Access

You are not currently logged in.

Access your personal account or get JSTOR access through your library or other institution:

login

Log in to your personal account or through your institution.

Physicians’ Stories: Autoethnography, Presence, and Rhizomatic Inquiry

Elissa Foster
International Review of Qualitative Research
Vol. 7, No. 3, Special Issue: The Bridge Building Power of Autoethnography (Fall 2014), pp. 290-301
DOI: 10.1525/irqr.2014.7.3.290
Stable URL: http://www.jstor.org/stable/10.1525/irqr.2014.7.3.290
Page Count: 12
  • More info
  • Cite this Item
Physicians’ Stories
Preview not available

Abstract

This article reflects on a project in which the author guided several physicians as they wrote their first autoethnographic research articles, which were then presented at the International Congress of Qualitative Inquiry in 2011. Revisiting three of the physicians’ stories, the article articulates the significance of having physicians—scientists by training—engage autoethnography as an emotional, literary, poetic, and embodied practice. The author discusses the limitations of the “bridge” metaphor to capture the full impact of this project and other autoethnographic efforts and argues instead for the “rhizome” as more descriptive of the multiple, messy, boundary-crossing connections that are generated through autoethnographic writing and performance.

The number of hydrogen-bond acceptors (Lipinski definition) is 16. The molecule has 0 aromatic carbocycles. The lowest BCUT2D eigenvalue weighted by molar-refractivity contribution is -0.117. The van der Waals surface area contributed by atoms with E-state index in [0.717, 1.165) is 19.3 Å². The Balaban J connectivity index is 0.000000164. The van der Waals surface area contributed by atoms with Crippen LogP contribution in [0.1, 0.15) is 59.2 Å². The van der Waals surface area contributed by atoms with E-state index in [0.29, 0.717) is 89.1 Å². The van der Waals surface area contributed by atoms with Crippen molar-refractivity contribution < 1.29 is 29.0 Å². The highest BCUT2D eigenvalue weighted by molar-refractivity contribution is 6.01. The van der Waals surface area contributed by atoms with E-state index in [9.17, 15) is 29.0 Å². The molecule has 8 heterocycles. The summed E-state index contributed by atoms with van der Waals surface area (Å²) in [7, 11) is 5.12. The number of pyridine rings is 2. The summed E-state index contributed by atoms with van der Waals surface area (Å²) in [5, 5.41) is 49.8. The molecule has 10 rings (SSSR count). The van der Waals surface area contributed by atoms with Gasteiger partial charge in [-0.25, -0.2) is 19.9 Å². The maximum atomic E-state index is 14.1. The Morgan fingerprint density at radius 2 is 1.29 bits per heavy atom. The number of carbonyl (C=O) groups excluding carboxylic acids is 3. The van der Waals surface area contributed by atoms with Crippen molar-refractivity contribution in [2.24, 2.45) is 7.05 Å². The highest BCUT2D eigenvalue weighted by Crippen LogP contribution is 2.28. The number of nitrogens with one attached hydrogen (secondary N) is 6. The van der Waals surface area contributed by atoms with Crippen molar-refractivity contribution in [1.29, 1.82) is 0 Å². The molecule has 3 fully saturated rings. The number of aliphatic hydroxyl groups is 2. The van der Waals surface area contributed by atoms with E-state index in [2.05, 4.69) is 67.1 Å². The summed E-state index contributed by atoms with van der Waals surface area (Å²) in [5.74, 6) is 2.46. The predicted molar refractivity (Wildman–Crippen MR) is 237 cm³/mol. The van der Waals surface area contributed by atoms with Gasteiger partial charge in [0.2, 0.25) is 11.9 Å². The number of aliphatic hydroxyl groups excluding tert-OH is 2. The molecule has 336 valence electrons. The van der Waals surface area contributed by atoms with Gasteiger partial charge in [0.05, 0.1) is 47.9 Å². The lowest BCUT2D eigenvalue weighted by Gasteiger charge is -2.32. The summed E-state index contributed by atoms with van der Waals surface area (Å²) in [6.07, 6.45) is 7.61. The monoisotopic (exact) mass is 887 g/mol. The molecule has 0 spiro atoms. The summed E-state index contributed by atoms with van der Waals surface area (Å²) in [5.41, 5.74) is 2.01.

Page Thumbnails

  • Thumbnail: Page 
1
    1
  • Thumbnail: Page 
2
    2
  • Thumbnail: Page 
3
    3
  • Thumbnail: Page 
4
    4
  • Thumbnail: Page 
5
    5
  • Thumbnail: Page 
6
    6
  • Thumbnail: Page 
7
    7
  • Thumbnail: Page 
8
    8
  • Thumbnail: Page 
9
    9
  • Thumbnail: Page 
10
    10
  • Thumbnail: Page 
11
    11
  • Thumbnail: Page 
12
    12